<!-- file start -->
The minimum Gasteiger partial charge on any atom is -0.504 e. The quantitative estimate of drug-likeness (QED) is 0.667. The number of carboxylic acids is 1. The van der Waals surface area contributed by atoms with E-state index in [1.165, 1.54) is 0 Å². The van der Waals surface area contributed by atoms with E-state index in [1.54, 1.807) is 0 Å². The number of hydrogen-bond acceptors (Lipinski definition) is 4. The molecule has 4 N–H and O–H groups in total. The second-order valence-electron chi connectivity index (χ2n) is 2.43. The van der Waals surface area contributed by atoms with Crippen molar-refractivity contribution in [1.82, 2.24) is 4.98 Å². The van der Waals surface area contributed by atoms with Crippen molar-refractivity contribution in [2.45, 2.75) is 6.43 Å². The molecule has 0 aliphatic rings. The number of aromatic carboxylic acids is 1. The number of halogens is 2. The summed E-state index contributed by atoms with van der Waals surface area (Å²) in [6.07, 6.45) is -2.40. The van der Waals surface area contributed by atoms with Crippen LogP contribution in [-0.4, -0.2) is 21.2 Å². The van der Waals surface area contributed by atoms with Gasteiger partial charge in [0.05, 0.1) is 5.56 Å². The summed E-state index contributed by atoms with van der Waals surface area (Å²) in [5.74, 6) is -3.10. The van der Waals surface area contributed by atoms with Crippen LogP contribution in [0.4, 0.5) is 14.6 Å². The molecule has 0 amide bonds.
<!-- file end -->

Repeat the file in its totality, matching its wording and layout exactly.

The minimum Gasteiger partial charge on any atom is -0.504 e. The quantitative estimate of drug-likeness (QED) is 0.667. The number of carboxylic acids is 1. The van der Waals surface area contributed by atoms with E-state index in [1.165, 1.54) is 0 Å². The van der Waals surface area contributed by atoms with E-state index in [1.54, 1.807) is 0 Å². The number of hydrogen-bond acceptors (Lipinski definition) is 4. The molecule has 4 N–H and O–H groups in total. The second-order valence-electron chi connectivity index (χ2n) is 2.43. The van der Waals surface area contributed by atoms with Crippen molar-refractivity contribution in [1.82, 2.24) is 4.98 Å². The van der Waals surface area contributed by atoms with Crippen molar-refractivity contribution in [2.45, 2.75) is 6.43 Å². The molecule has 0 aliphatic rings. The number of aromatic carboxylic acids is 1. The number of halogens is 2. The summed E-state index contributed by atoms with van der Waals surface area (Å²) in [6.07, 6.45) is -2.40. The van der Waals surface area contributed by atoms with Crippen LogP contribution in [-0.4, -0.2) is 21.2 Å². The van der Waals surface area contributed by atoms with Gasteiger partial charge in [0.05, 0.1) is 5.56 Å². The summed E-state index contributed by atoms with van der Waals surface area (Å²) in [5.74, 6) is -3.10. The van der Waals surface area contributed by atoms with Crippen LogP contribution in [0.4, 0.5) is 14.6 Å². The molecule has 0 amide bonds.